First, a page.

A migrant holding onto a rope during a rescue operation this month off Libya’s Mediterranean coastline. Photo Credit: Aris Messinis/Agence France-Presse — Getty Images

A “Modest” Proposal to End Death in the Mediterranean

Article in The New York Times
24 October, 2016

“The surest way to shut down this dangerous transit is to stop providing transport. No one should be left to drown, but there is an alternative: Rescue them and send them back. The drownings will stop when the boats stop leaving, and the boats will stop when the traffickers can no longer convince migrants they can get across.

Sending migrants back wouldn’t require establishing an international presence in Libya. Libyan boats could be hired to tow migrants’ boats back in. In fact, the European Union is already working with the Libyan forces to intercept some boats. Smugglers will fight to protect a lucrative business, but militias opposed to them would willingly accept European backing to combat them. And naval forces already involved in rescues could provide cover, instead of doing the smugglers’ work for them.”

A very dangerous proposal, which would put countless lives at risk and push migrants towards even more dangerous routes controlled by even more reckless smuggling rings. The proposal is inspired by the Australian “Pacific Solution” of sending migrants to PNG or Nauru: Australia can boast that it has “stopped the boats”, but at what cost? Australia also benefits from its geographic isolation, which is not the case of Europe. Unfortunately, European States have already started implementing such a policy, through supporting the Libyan authorities (which ones?) arresting migrants before they board the boats and establishing detention centres in Libya. Libyan detention centres have been known to be dreadful places of corruption, racketeering and torture, often controlled by traffickers using migrants to obtain ransom from their families. Funding arbitrary detention and torture centres abroad cannot form part of a viable human-rights-based European migration policy.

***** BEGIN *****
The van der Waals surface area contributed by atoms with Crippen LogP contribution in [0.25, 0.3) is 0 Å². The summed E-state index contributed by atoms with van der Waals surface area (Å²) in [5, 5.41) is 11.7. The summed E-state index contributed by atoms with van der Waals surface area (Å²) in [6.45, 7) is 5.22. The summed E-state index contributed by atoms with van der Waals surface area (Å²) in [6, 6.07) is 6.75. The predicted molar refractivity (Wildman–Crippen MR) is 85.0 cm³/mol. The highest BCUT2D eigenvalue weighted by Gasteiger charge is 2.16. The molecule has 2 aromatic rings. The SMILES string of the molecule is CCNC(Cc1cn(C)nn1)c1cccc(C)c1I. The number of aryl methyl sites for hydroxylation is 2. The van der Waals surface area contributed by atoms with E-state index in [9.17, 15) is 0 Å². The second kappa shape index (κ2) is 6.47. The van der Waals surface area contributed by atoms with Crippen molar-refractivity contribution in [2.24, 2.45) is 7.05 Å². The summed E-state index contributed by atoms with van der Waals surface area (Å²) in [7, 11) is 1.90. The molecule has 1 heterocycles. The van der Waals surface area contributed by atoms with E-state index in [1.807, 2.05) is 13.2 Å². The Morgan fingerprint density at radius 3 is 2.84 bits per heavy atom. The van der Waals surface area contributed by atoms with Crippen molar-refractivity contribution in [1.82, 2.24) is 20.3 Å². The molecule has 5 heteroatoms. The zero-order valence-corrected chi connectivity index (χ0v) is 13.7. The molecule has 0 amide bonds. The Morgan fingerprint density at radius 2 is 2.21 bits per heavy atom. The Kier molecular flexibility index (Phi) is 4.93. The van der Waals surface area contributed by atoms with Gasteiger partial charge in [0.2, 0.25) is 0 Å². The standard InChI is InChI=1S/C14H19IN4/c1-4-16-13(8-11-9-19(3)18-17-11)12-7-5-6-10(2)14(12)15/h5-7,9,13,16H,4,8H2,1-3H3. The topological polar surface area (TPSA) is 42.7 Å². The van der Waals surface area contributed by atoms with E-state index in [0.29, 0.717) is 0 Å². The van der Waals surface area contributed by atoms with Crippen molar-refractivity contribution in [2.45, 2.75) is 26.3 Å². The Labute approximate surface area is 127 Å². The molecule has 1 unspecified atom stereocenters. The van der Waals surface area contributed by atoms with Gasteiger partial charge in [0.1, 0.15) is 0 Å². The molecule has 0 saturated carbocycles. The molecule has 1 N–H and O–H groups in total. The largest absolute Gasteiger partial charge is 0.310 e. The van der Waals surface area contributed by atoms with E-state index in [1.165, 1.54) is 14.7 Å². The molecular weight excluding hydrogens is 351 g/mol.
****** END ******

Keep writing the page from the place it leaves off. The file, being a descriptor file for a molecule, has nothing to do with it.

My colleague Janet Cleveland has made an edifying response to the article on the dangerous “modest proposal”. She has authorised me to circulate it:

The author appears to be blissfully unaware of the connotations of the phrase ‘A Modest Proposal’, which is the title of a famous satire written by Jonathan Swift (also the author of ‘Gullivers’ Travels’) in the early 18th century.

The full title of the original satire was A Modest Proposal for Preventing the Children of Poor People From Being a Burthen to Their Parents or Country, and for Making Them Beneficial to the Publick. 

Swift (satirically) proposed that the destitute Irish population sell their children to be butchered and eaten by the British aristocracy, thereby becoming economically self-reliant and reducing overpopulation. The term ‘A Modest Proposal’ is now a catchphrase for this type of ferocious satire.

Ultimately, the title is perhaps apposite: a deceptively well-meaning proposal by a privileged elite that will in fact only increase the oppression of the most vulnerable.

To read the full article in the NY Times, please click here.

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